Colonial leak shows infrastructure vulnerability: Moniz

OREANDA-NEWS. September 29, 2016. Gasoline supply disruptions stemming from a leak on the Colonial Pipeline offers the latest example of the US' vulnerability to aging energy infrastructure, US energy secretary Ernest Moniz said today.

The leak, discovered earlier this month, shut service on part of the 5,500-mile (8,851km) pipeline system for nearly two weeks. Colonial bypassed the affected area and began restoring service on 21 September, but not before the leak caused gasoline supply disruptions across the southeastern US. Moniz today expressed concern at the US' vulnerability to the disruptions on the pipeline.

"It is incredible, by the way, the risk profile we have with one pipeline carrying half the gasoline supply to the east coast, 70pc in many southeastern states," Moniz said today at an event hosted by the Center for American Progress, a think tank based in Washington, DC.

Colonial shut down service on Line 1, a critical part of the pipeline, on 9 September after finding a leak in Alabama. Line 1 moves roughly 1.3mn b/d of gasoline from terminals in Texas to distribution points in Alabama, Georgia, South Carolina and North Carolina. Colonial plans to eventually restore the broken section of pipe.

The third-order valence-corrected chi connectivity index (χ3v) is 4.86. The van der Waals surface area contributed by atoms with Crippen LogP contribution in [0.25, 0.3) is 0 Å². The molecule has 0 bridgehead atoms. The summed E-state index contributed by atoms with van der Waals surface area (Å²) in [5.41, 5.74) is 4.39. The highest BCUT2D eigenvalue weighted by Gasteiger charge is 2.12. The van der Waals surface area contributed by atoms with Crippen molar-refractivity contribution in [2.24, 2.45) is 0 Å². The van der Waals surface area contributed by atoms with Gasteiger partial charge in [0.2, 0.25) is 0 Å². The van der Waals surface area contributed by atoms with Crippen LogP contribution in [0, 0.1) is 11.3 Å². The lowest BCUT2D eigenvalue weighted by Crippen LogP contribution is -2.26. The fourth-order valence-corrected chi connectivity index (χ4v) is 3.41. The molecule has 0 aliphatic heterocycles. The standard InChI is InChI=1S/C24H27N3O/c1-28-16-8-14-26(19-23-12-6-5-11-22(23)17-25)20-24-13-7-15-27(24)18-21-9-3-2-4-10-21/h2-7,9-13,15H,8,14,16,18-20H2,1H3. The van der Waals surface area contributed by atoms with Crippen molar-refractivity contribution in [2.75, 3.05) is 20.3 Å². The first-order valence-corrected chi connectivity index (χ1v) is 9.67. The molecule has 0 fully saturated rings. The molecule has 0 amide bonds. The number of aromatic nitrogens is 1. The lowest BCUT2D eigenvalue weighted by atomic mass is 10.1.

The strong reliance on Colonial to supply gasoline to the southeastern US creates a "vulnerability that is obvious in a very old, more than 50-year-old piece of infrastructure," Moniz said today. The pipeline became fully operational in 1964.

He used the leak to call attention to threats facing US energy infrastructure, such as the age of existing infrastructure, rapid shifts in where energy is produced, and extreme weather events linked to climate change.

The US Energy Department last year called for the repair and modernization of US oil and gas infrastructure through a sweeping study called the Quadrennial Energy Review. Moniz today reiterated a recommendation in the report that the US Congress should find ways to spur investments in energy infrastructure, particularly the infrastructure needed to reduce greenhouse gas emissions.

"Congress needs to do more, to be perfectly honest, in terms of setting the signals today so that the vision that we need can be implemented through what are in the energy business very long cycles for planning and capital allocation," Moniz said.

Colonial declined to comment.